Consistent with this assertion is my belief that Christian faith is also primarily concerned with how we live our lives in relationship, how we form more of these connections, how we can make them deeper, more meaningful and life-giving, and how we can create a place for others to have that same opportunity. “The way” that Jesus revealed through his preaching and living, is focused on how we can create a community of folks whose interactions are shaped and informed by love, a kingdom of God on earth, as it already is in heaven. In his response to the question about what was the most important commandment, Jesus gave this brief summary of his good news: “‘Love the Lord your God with all your heart and with all your soul and with all your mind.’ This is the first and greatest commandment. And the second is like it: ‘Love your neighbor as yourself.’ All the Law and the Prophets hang on these two commandments.” Life is about our relationship to God, our relationships with others – Jesus has summarized it as simply as that.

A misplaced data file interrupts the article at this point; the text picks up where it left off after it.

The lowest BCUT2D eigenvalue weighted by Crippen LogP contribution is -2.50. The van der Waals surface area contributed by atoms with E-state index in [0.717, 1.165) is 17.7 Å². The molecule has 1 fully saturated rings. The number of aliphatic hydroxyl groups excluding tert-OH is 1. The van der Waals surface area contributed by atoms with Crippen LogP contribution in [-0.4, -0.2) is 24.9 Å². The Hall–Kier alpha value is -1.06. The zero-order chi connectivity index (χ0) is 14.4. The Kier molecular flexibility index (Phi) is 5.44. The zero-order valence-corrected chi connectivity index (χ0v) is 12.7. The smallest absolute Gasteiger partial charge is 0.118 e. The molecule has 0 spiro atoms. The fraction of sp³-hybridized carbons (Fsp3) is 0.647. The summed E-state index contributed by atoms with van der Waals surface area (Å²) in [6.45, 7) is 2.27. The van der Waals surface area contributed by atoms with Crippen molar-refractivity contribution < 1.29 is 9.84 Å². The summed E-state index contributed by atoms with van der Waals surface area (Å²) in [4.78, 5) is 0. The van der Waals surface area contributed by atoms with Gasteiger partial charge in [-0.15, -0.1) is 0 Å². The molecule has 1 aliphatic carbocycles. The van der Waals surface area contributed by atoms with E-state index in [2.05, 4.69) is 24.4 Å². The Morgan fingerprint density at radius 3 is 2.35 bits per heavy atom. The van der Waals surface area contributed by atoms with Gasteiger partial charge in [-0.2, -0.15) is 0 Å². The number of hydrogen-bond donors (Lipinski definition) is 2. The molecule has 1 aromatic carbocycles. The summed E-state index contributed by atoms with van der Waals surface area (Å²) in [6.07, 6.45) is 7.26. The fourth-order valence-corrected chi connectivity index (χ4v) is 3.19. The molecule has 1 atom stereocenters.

The “life in Christ” which Paul outlined in his writings is also primarily concerned about living in community. While giving us wonderful insights into sorting out our individual issues, Paul’s letters were aimed at binding churches together into the “body of Christ”. Paul’s chief concern was building communities of believers in which all individuals may celebrate their specific gifts, but realize that those are subordinate to the service and benefit of the collective whole.